Cryo-EM and X-ray structures of TRPV4 reveal insight into ion permeation and gating mechanisms

Abstract

The transient receptor potential (TRP) channel TRPV4 participates in multiple biological processes, and numerous TRPV4 mutations underlie several distinct and devastating diseases. Here we present the cryo-EM structure of Xenopus tropicalis TRPV4 at 3.8-Å resolution. The ion-conduction pore contains an intracellular gate formed by the inner helices, but lacks any extracellular gate in the selectivity filter, as observed in other TRPV channels. Anomalous X-ray diffraction analyses identify a single ion-binding site in the selectivity filter, thus explaining TRPV4 nonselectivity. Structural comparisons with other TRP channels and distantly related voltage-gated cation channels reveal an unprecedented, unique packing interface between the voltage-sensor-like domain and the pore domain, suggesting distinct gating mechanisms. Moreover, our structure begins to provide mechanistic insights to the large set of pathogenic mutations, offering potential opportunities for drug development.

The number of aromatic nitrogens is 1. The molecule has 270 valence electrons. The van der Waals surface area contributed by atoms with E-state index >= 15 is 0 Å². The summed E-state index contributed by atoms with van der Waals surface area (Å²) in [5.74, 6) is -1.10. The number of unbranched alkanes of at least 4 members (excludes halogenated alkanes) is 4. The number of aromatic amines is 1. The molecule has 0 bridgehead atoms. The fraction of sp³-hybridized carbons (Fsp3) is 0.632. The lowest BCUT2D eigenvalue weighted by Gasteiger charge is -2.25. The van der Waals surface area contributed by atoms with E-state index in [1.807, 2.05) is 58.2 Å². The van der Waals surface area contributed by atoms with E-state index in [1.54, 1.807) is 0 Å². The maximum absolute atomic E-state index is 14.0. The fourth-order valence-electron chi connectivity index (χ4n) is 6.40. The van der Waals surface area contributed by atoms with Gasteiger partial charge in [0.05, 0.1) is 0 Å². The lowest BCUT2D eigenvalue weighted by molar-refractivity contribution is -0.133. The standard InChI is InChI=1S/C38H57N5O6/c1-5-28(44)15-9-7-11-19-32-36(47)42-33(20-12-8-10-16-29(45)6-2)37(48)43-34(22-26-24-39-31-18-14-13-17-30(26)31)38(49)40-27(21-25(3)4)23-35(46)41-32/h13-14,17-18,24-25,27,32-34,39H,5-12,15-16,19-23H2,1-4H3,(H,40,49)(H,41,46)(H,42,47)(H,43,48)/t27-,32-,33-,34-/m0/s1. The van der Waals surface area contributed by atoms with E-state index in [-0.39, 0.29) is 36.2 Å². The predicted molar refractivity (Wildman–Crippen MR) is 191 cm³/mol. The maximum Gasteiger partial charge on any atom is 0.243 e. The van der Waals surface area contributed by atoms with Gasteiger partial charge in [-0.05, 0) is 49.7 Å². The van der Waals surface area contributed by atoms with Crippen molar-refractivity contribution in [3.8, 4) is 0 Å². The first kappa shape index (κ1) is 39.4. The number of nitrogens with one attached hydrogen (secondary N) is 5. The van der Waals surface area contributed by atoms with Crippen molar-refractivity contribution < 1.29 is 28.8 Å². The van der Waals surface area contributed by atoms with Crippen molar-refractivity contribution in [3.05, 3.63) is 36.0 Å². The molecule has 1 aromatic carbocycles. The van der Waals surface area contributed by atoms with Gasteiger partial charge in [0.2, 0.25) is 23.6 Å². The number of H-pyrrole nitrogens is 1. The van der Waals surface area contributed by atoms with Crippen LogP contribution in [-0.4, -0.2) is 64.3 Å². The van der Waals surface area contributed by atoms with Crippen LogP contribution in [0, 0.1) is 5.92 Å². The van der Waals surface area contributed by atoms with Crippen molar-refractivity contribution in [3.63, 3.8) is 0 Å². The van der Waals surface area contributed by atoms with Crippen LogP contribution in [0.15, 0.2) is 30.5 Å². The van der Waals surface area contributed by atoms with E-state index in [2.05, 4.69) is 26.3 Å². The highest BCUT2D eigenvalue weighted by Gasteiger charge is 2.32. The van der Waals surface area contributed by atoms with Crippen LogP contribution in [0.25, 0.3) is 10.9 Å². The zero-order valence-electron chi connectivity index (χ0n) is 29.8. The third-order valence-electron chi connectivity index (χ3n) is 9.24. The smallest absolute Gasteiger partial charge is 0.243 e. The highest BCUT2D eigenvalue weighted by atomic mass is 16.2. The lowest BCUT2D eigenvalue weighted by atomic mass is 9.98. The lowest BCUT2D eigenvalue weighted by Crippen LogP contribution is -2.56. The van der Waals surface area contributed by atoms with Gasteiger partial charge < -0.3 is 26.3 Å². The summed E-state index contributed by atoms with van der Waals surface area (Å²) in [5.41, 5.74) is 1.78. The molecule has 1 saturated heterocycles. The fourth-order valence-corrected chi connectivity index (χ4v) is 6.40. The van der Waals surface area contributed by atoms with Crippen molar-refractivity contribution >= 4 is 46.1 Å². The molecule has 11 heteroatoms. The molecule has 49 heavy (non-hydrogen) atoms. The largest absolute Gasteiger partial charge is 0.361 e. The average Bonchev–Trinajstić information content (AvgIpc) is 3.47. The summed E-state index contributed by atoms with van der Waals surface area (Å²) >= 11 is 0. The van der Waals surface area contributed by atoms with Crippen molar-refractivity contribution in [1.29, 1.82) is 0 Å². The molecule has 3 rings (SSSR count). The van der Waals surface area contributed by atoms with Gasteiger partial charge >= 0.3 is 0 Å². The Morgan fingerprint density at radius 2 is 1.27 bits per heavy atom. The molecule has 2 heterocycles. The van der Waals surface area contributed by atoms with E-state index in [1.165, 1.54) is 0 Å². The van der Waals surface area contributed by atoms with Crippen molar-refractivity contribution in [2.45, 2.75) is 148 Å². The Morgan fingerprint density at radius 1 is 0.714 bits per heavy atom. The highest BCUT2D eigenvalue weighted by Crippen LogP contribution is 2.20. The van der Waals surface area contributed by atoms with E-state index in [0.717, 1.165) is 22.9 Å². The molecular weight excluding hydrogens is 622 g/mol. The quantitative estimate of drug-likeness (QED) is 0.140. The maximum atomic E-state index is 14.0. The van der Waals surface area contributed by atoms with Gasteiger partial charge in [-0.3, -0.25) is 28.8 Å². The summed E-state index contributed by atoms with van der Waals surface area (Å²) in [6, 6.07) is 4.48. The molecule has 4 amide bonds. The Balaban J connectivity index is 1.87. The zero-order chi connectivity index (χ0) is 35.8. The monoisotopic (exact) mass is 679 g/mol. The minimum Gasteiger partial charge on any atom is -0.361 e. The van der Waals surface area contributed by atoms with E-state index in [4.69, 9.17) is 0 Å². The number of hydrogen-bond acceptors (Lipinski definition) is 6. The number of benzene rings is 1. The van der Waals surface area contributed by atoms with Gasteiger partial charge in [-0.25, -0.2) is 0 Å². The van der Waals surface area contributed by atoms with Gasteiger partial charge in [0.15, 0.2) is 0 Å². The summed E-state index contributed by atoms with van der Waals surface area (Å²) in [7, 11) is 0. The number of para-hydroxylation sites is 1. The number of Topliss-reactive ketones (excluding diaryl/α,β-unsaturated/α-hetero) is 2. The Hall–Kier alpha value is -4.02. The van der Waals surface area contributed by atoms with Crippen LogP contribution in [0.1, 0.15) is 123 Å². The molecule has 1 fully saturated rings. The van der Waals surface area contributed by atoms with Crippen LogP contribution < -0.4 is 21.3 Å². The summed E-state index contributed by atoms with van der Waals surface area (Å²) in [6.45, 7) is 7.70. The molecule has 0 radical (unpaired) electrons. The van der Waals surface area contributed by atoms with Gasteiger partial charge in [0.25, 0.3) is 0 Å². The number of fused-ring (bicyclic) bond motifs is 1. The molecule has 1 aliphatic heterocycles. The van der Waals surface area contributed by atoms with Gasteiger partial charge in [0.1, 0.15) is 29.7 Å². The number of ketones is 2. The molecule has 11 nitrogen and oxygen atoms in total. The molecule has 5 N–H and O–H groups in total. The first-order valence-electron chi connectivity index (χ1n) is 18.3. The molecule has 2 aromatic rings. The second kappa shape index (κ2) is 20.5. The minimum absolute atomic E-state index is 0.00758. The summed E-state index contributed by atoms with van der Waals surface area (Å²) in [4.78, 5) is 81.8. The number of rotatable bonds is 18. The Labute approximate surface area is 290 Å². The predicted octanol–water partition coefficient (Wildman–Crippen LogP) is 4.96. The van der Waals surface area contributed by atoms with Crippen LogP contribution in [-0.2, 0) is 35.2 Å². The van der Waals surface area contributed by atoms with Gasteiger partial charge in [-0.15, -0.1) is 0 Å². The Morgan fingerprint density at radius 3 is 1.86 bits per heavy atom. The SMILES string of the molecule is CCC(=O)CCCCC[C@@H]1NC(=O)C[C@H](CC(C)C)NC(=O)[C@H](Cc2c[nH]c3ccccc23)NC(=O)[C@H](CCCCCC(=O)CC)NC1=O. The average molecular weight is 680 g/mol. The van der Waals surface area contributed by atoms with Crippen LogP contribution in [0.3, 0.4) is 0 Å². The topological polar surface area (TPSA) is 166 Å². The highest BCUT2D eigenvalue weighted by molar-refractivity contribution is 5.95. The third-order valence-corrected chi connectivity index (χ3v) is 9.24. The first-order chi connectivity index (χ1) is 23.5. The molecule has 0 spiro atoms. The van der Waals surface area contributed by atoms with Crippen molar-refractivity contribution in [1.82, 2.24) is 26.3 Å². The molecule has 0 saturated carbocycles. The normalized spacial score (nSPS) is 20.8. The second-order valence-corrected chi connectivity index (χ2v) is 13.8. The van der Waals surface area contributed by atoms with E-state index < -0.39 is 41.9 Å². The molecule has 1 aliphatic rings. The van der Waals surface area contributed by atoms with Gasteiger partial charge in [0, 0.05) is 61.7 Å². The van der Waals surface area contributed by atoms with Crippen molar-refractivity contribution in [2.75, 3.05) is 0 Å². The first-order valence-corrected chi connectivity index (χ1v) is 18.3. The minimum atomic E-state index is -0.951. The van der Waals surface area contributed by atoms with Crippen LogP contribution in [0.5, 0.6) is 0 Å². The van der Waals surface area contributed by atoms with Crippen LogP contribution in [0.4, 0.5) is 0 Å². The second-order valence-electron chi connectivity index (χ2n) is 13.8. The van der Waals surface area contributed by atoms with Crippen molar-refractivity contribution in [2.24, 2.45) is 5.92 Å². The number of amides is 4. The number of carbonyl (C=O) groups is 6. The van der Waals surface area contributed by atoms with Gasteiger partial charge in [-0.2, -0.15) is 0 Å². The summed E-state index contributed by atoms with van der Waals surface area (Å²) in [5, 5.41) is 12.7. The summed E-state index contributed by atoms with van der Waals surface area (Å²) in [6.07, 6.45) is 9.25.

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Fig. 1: A TRPV4 construct for structural analyses.
Fig. 2: Cryo-EM structure of TRPV4.
Fig. 3: Ion permeation pathway.
Fig. 4: Ion binding in the pore.
Fig. 5: Structural comparisons of the transmembrane domains of TRPV channels.
Fig. 6: A map for TRPV4 channelopathies.

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Acknowledgements

We thank staff at APS beamlines 24-ID C/E, especially K. Rajashankar, K. Perry and N. Sukumar, for assistance at the synchrotron. This work used NE-CAT beamlines (GM103403), a Pilatus detector (RR029205) and an Eiger detector (OD021527) at the APS (DE-AC02-06CH11357). We thank the staff of the Sloan Kettering cryo-EM facility and Subangstrom LLC for assistance with cryo-EM data collection. This work was supported by startup funds from Washington University School of Medicine, the Mallinckrodt Foundation grant, American Heart Association Award 17SDG33400229, National Institutes of Health Grant R01NS099341 (all to P.Y.) and by startup funds from Memorial Sloan Kettering Cancer Center (to R.K.H.).